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Tuesday, June 18, 2024
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A unified approach serves us best

I sat in on the recent Wairarapa Emergency Management Office’s [WREMO] exercise Ua Whero, training to manage a heavy weather event in Wairarapa.

Those of us who grew up here, and anyone who has been around in the last year or so, know the effect weather extremes have on our valley; too much or not enough water is a year-in, year-out battle. Everyone involved in the event in Masterton was motivated by the best interests of this community in the face of Mother Nature. Extreme weather makes us susceptible.

Following the WREMO exercise, I attended a meeting of the Advisory Oversight Group, a joint initiative of the Wellington regional, district, and city councils to sign a memorandum of understanding on our water services – Local Water Done Well. Mayors and councillors from across the region committed to working together, robustly, and efficiently, to create a water services delivery plan.

That’s not just Wairarapa but across the capital region. We have an opportunity to build on the work started under the previous Three Waters regime and hone it towards a more local perspective, while acknowledging that shared resources – and shared rivers – are a matter of fact. While we are at the mercy of changing political winds, we can set a course by them and use them positively, in the same direction, keeping in mind that these conversations do not prevent the Wairarapa from setting up its own plan if that’s what suits us best.

Regardless of whether the Wairarapa ends up in a Wellington Regional Water Services Entity or a separate Wairarapa one, both the civil defence exercise and the MoU served to increase our resilience through a united approach to future planning and a shared plan of attack to combat the worst impacts of the climate or other emergencies.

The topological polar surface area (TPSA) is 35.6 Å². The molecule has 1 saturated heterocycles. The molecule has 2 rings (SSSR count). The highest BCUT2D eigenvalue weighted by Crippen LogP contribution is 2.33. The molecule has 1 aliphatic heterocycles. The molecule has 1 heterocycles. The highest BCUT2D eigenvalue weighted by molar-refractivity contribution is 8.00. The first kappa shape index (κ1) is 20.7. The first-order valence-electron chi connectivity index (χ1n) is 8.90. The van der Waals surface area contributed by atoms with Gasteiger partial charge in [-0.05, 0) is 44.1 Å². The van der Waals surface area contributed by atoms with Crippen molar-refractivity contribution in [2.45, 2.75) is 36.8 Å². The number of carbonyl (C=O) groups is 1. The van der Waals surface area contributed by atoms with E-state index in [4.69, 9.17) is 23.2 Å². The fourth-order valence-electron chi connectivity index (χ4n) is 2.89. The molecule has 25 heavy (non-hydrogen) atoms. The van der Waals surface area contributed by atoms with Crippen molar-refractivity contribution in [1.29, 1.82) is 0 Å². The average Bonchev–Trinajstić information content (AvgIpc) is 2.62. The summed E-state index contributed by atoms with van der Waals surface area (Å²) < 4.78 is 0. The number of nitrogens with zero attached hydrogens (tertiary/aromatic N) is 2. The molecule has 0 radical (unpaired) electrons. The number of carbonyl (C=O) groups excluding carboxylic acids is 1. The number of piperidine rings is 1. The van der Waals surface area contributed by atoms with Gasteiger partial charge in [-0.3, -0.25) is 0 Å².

Our community needs all the resources it can muster collectively to support each other when earthquakes devastate, when cyclones hit, and when we reach the kind of water crisis that threatened the Wellington Region last summer. And the unified approach is the key point for me. It should be a call for all councils to prioritise their community’s infrastructural, economic, social, and political resilience. It’s more than shared services, it’s a common purpose to serve the best interests of our community in the most cost-effective manner.

As much as some of those north of the Waingawa, and south of the Waiohine – and even some between – may not want to read more, we must extend that approach across Wairarapa. The letter writers will already be adding ink to pen, and I can hear the phones tapping away on Facebook already, but I can only reiterate what I feel is best for our area.

We need to continue a conversation on a unified approach. Our people need as much security as we can offer them in the months and years ahead, with a clear path, unincumbered by bureaucratic divisions, etched on maps a generation ago. Nature and the weather do not respect district boundaries or city lines, and we should not consider them when we are thinking about how best we might protect people, their homes, their families, and their futures. Our long-term plan in Carterton is based on resilience and a Wairarapa-wide approach to our major challenges provides much more resilience than we can on our own.

I would also like to welcome Cr Steve Cretney as our new Deputy Mayor and thank Cr Dale Williams for his tenure. Dale has and will continue to provide dedicated service to Council.

As I’ve acknowledged, Dale indicated at the outset he was prepared to step down mid-term should I wish to appoint someone else for the second half of the triennium. Dale’s experience as a former Councillor and Mayor has been invaluable.

Steve will provide excellent insight and support as a born-and-bred Cartertonian with a passion for his portfolios. I look forward to working together with Steve, Dale, and the team as we work for the betterment of Carterton and Wairarapa.

1 COMMENT

  1. History of the WORLD 🌎 shows changes that have occurred without humans. Please stop this money 💰 🤑 💸 grabbing 😫 CLIMATE CHANGE BUSINESS THAT’S GOING TO BANKRUPT THE WORLD 🌎. Next we will see it on the STOCK EXCHANGE.

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Roger Parker
Roger Parker
Roger Parker is the Times-Age news director. In the Venn-diagram of his two great loves, news and sport, sports news is the sweet spot.

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